Camus published an essay entitled ‘Nietzsche and Nihilism,’ which was later incorporated into The Rebel . Camus' aim was to assess Nietzsche's response to the problem of nihilism. My aim is to do the same with Camus. The paper explores Camus' engagement with nihilism through its two major modalities: with respect to the individual and the question of suicide in The Myth of Sisyphus , and with respect to the collective and the question of murder in The (...) Rebel . While a Nietzschean influence thoroughly suffuses both books, it is in the second that Camus' most explicit, and most critical, engagement with the German philosopher takes place. The crux of Camus' critique of Nietzsche is that the absolute affirmation of existence he proposes as a response to nihilism cannot say ‘no’ to murder. In the terms of Camus' discussion in The Rebel , Nietzsche's philosophy is thus culpable in the straying of rebellion from its own foundations and its slide into bloody revolution. First, the paper argues that Camus' criticisms of Nietzsche are misplaced. Camus focuses his analysis on sections of the problematic text The Will to Power and misses important sections of Nietzsche's published texts which in fact support the condemnation of revolution which is the project of The Rebel . However, the paper argues that Camus moves beyond Nietzsche in radically democratizing the response to nihilism. While Nietzsche's hopes for the creation of meaning are focused on exceptional individuals, Camus insists that any response to nihilism needs to be accessible to the average person. Such a move is laudable, but it raises a number of questions and challenges regarding the type of problem nihilism is, and how these might be addressed. (shrink)
This paper addresses the problem of reflexivity in modern social inquiry in general and in sociology in particular. This problem is inherited from Weber''s very conception of sociology, is transformed by phenomenology and ethnomethodology, deepened by the linguistic turn of hermeneutics and Wittgenstein''s later philosophy, and has been the central concern of the work of Alan Blum and Peter McHugh. The issues and spectres raised by reflexivity are methodological arbitrariness, the need to take responsibility for one''s own talk (and the (...) cultural assumptions embedded in talk) and, finally, the deep fear of nihilism – the sense that with regard to inquiry (along with everything else in the world) nothing matters. As such, reflexivity raises the most fundamental issue that can be raised for modern social inquiry. Through an oriented interpretation of the work of Blum and McHugh and other contemporary social theorists (particularly Gadamer and Arendt), this paper works through what a dialectical engagement with these issues look like. (shrink)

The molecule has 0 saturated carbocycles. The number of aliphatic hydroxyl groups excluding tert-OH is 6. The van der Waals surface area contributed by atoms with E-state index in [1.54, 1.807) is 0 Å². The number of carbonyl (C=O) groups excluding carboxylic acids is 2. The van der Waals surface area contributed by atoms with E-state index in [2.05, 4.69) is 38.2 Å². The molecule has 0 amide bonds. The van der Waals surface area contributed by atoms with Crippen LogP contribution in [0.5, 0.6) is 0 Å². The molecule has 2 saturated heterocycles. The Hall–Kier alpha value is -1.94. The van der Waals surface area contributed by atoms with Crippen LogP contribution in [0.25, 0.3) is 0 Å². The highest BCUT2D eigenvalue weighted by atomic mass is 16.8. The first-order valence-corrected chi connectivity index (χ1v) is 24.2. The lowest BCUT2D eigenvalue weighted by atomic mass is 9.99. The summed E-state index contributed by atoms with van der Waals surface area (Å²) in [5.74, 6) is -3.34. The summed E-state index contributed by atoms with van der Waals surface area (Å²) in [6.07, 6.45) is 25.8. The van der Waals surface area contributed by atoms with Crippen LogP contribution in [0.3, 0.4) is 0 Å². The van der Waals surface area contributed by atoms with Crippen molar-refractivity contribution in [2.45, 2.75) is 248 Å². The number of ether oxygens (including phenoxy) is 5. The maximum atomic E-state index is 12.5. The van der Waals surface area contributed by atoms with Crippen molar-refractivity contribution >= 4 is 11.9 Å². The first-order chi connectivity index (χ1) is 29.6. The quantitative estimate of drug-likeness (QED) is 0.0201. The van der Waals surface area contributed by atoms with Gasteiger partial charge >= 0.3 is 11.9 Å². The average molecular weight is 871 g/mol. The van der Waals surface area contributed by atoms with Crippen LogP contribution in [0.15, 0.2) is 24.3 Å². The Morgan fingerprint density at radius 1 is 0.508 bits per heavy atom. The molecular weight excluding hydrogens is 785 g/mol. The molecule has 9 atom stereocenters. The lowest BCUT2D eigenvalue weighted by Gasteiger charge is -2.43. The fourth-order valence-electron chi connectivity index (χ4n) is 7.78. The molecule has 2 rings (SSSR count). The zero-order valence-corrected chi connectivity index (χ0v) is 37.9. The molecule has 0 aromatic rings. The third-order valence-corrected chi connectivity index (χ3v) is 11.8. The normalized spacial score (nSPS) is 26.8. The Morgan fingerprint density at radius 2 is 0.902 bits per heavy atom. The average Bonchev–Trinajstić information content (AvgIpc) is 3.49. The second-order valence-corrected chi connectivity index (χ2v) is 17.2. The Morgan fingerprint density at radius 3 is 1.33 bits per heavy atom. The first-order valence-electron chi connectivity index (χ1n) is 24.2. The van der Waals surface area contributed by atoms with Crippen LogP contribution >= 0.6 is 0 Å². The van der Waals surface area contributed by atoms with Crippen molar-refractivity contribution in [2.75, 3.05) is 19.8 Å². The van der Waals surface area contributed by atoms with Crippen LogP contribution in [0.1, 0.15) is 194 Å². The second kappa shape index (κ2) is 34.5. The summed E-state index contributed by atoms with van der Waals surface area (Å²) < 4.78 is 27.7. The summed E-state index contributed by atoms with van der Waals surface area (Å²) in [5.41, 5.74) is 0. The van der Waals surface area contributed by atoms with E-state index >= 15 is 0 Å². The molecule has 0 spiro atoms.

Madhyamaka philosophy has been frequently characterized as nihilism, not just by its Buddhist and non-Buddhist opponents, but also by some contemporary Buddhologists. This characterization might well strike us as surprising. First, nihilism appears to be straightforwardly inconsistent. It would be curious if a philosophical school holding such an obviously deficient view would have acquired the kind of importance Madhyamaka has acquired in the Asian intellectual landscape over the last two millenia. Second, Madhyamaka by its very name proclaims to (...) tread the “middle way”, and what if anything would count as an extreme position but the view that there is nothing? This essay addresses both the systematic status of nihilist theories as well as the historical contexts in which Madhyamaka has been characterized as nihilistic, aiming to throw some light on plausible and implausible ways of understanding the Madhyamaka intellectual enterprise. (shrink)
This is a unique study, contuining the work of Merleau-Ponty and Heidegger, and using the techniques of phenomenology against the prevailing nihilism of our culture. It expands our understanding of the human potential for spiritual self-realization by interpreting it as the developing of a bodily-felt awareness informing our gestures and movements. The author argues that a psychological focus on our experience of well-being and pathology as embodied beings contributes significantly to a historically relevant critique of ideology. It also provides (...) an essential touchstone in experience for a fruitful individual and collective response to the danger of nihilism. Dr Levin draws on Merleau-Ponty's phenomenology to clarify Heidegger's analytic of human beings through an interpretation that focuses on our experience of being embodied. He reconstructs in modern terms the wisdom implicit in western and semitic forms of religion and philosophy, considering the work of Freud, Jung, Focault and Neitzsche, as well as that of American educational philosophers, including Dewey. In particular, he draws on the psychology of Freud and Jung to clarify our historical experience of gesture and movement and to bring to light its potential in the fulfilment of Selfhood. Throughout the book, the pathologies of the ego and its journey into Selfhood are considered in relation to the conditons of technology and the powers of nihilism. (shrink)